HC Deb 05 June 1893 vol 13 cc203-5
MR. SEYMOUR KEAY (Elgin and Nairn)

I beg to ask the First Lord of the Treasury what steps the Government intend to take to carry into effect the Resolution of the House as to the holding of simultaneous Civil Service examinations in India and England?

LORD R. CHURCHILL (Paddington, S.)

With the permission of the House, I wish to put a question to the right hon. Gentleman which I will confine as near as I can to the strict form of a question. But the subject is of such great interest that perhaps I may be forgiven if I stray for a moment. I wish to ask the First Lord of the Treasury whether, viewing the circumstances of the Debate on Friday night on the question of the natives of India passing into the Covenanted Civil Service of India without going through the examination held in this country, he will, on certain arguments bearing on the question, give the House of Commons another opportunity of re-considering the subject? Hon. Gentlemen opposite will find that the demand I make is one of extreme moderation. Is the right hon. Gentleman aware that the Representatives of the India Office, after consultation with the Secretary of State, are opposed to the change proposed in the Resolution, which was submitted to a very thin House and carried by a very small majority? Is he aware that the subject has occupied the most attentive and profound study of a succession of Secretaries of State for India, and does he know—


I rise to Order. I wish to have your ruling, Mr. Speaker, as to whether it is in Order thus to question a Resolution of this House?


I do not understand that the Resolution is in terms questioned. The noble Lord asks the Government what they propose to do upon a Resolution passed the other night; whether they propose to act upon it, or what course they intend to adopt.


I rise to ask whether the House did pass any Resolution on Friday night? The Question was, Mr. Speaker, "That you leave the Chair."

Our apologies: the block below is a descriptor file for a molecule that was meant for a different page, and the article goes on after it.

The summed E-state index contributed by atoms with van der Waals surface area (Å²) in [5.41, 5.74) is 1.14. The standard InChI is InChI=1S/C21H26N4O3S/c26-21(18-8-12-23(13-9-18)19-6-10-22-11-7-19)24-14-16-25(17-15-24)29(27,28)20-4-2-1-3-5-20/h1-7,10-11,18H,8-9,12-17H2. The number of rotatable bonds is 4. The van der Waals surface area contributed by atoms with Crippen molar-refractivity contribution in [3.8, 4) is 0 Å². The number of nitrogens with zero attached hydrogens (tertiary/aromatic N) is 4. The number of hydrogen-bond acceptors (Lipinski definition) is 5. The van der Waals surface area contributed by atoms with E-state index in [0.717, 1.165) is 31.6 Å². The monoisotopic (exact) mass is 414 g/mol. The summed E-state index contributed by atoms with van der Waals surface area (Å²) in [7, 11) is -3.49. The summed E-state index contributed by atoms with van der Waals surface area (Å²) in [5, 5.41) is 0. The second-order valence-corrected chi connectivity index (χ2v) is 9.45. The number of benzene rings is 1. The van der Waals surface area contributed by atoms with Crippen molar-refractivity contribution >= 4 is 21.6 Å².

The words were added. The hon. Gentleman in charge of the Resolution moved the Closure. I said it was not necessary to move the Closure, and put the Question, "That those words be there added." Then, after it was too late to make objection, an hon. Member said, "I object." That was after the words had been added. I may now say that if it had been necessary I should have accepted the Motion for the Closure made by the hon. Gentleman in charge of the Resolution.


As to the point of Order, of course, Sir, I would not think of disputing your ruling. I had nearly completed my question when I was interrupted. I will still keep within the form of a question, and, under the very exceptional circumstances, when the question involves the defeat of the Government on a matter on which I think the general body of the House would be prepared to support them, I will ask whether a long succession of Indian Secretaries, belonging to both Parties, have ever had a doubt—[Cries of "Order!"]


I am afraid the noble Lord is giving a reason why the Government should take a particular course. The noble Lord may ask what course the Government intend to adopt.


I will say no more than that the matter is far more important than any other of which I know, and I thought it necessary to give an explanation. The Government will understand my motive.

MR. LABOUCHERE (Northampton)

I would ask the Prime Minister whether he is aware that the noble Lord did not think it worth while to come and vote against the Resolution?


I may say, with respect both to the question of my hon. Friend the Member for Elgin, and to that of the noble Lord, I entirely agree with the motive at the root of them—namely, that this is a matter of very deep importance indeed, and as to which, no doubt, as the world at large is aware, there has been a great deal of inquiry and consideration in India. The time has been very short. Not a moment has been lost in giving attention to the subject, both by the Secretary of State for India and by the Government; and if my hon. Friend will postpone his question for a couple of days, I shall be able, I think, to give him an answer as to the views which the Government take of the present situation. That, perhaps, is the best answer I can give to the noble Lord opposite.